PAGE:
A Healthy Pedicure
Apr 21, 2015 09:56PM
By Annette Joyce DPM
When scheduling a pedicure, choose a nail salon wisely. It is important to pick a professional salon based on reputation and personal referral not simply cost. Ask your healthcare provider or podiatrist which salon he or she frequents or recommends. Many reputable hair and nail establishments must be licensed by a Board of Cosmetology and are inspected regularly for cleanliness and customer safety.
Ask questions about tools. How does the salon disinfect their tools? Most quality establishments have heat or steam sterilizers as well as cold disinfectant solution. All stainless steel tools are generally re-used and must be cleaned vigorously. If they are soaked in solution, they need to sit for 10-12 hours in order to be sterile (free of germs). If the tools come in contact with open skin, blood or body fluids, they will need to be heat sterilized at high temperatures for infection control. Some salons offer sterile packs or pouches which are single use. This is the most effective way to prevent the spread of disease or fungus and bacteria from person to person.
Whirlpools are relaxing but exercise caution. It is generally accepted as safe to soak in a whirlpool. Those customers who are diabetic or have an open cut or wound should avoid whirlpools. MRSA, a resistant bacterial infection has been linked to contaminated hot tubs in gyms and spas. To be safe, ask your cosmetologist to empty the water, refill and clean the tub with germicidal cleaner prior to jumping in.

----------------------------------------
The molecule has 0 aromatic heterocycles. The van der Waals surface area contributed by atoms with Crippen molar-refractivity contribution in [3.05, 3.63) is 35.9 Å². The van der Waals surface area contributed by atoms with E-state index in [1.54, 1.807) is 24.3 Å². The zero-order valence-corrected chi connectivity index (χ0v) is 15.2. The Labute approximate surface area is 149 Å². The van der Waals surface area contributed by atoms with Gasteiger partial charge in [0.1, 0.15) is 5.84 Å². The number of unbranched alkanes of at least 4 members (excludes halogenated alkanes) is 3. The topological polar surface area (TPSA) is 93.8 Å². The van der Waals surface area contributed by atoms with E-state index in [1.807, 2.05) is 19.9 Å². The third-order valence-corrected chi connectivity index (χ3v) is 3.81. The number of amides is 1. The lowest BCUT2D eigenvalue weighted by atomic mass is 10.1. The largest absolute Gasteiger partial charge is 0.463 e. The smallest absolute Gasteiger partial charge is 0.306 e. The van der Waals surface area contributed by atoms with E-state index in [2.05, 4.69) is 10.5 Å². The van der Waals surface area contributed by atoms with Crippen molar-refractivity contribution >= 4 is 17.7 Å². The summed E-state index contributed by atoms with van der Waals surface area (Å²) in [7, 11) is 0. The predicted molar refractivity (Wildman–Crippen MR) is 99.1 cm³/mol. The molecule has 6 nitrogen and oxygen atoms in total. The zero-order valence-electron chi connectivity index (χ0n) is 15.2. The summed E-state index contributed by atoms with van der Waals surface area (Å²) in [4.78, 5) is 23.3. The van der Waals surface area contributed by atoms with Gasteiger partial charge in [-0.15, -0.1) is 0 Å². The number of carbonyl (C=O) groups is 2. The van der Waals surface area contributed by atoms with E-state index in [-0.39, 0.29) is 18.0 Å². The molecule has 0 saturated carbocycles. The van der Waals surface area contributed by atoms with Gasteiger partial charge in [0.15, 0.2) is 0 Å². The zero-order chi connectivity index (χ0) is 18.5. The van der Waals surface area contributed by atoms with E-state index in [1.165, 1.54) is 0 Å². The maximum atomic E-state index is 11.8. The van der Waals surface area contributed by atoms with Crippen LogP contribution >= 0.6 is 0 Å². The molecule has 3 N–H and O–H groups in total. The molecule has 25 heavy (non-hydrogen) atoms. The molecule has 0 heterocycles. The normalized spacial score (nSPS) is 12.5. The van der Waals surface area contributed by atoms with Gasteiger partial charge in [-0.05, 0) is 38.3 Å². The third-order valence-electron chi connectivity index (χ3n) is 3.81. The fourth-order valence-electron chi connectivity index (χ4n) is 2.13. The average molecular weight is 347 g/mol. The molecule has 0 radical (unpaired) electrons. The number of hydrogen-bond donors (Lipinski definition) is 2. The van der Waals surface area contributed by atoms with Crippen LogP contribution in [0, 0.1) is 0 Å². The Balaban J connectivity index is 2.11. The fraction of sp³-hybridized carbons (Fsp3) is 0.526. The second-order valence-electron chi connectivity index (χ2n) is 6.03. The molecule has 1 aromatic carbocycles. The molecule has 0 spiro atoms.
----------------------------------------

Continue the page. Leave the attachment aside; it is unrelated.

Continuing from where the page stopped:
Bring your own nail polish. One of the most concerning practices in nail salons is the re-use of nail polish including the brush. It may seem fun to pick a pretty new color but the last user may have had a budding nail infection or skin fungus, which affects about 10% of the population. The spores from fungus can easily grow in a bottle of opened nail polish. It’s best to bring your own. If your nails dry out easily, consider non-formaldehyde based polishes like Drs. Remedy, which contains tea tree oil and nourishing ingredients.
Avoid “sharp” skin treatments. If you have a painful callous or dry cracked heels, think twice before allowing a skin scraping or shaving. State licensure forbids salons to use razor blades or scalpels (sharps) on their customers due to the risk of blood borne diseases like hepatitis. A better solution would be a disposable emery board, single use, or an exfoliating rub. Avoid any peeling or cutting of intact skin to avoid catching athlete’s feet or folliculitis (inflamed skin follicle).
A pedicure is never a substitute for preventative foot health care. If you are diabetic, have ingrown or discolored toenails or skin eruptions like dry flaky skin, please do not seek the advice of a cosmetologist. These are not medical professionals and should refer you to your family doctor or a podiatrist. The art of removing an ingrown toenail requires a physician’s expertise and can lead to a deeper infections if left untreated. Always make an appointment with your doctor for a foot health problem.
Fungus is among us this spring. One of the most common podiatry concerns in the early spring is the emergence of skin and nail fungus or onychomycosis. This hardy organism loves living in our shoes and on our skin and can flourish when the weather is warm and humid. Many new treatments options can prevent nails fungus including Rx tropical, shoe sprays and even Nail Lasers. Onychomycosis is not simply a cosmetic problem but can lead to serious skin infections and loss of toenails. Consider early treatment options by visiting your podiatrist for the best results. Most treatments take 4-6 months to see results so you can start seeing healthier nails by summer.
Annette Joyce, D.P.M., is the founder of Freedom Foot and Ankle and has been practicing podiatry in the State of Maryland for over 15 years. She is a board certified podiatrist and serves as a Board Member of the American Society of Podiatric Dermatology. Offices are locacated in Westminster and Eldersburg, visit www.freedomfootandankle.com or call 410-861-5092 for additional information.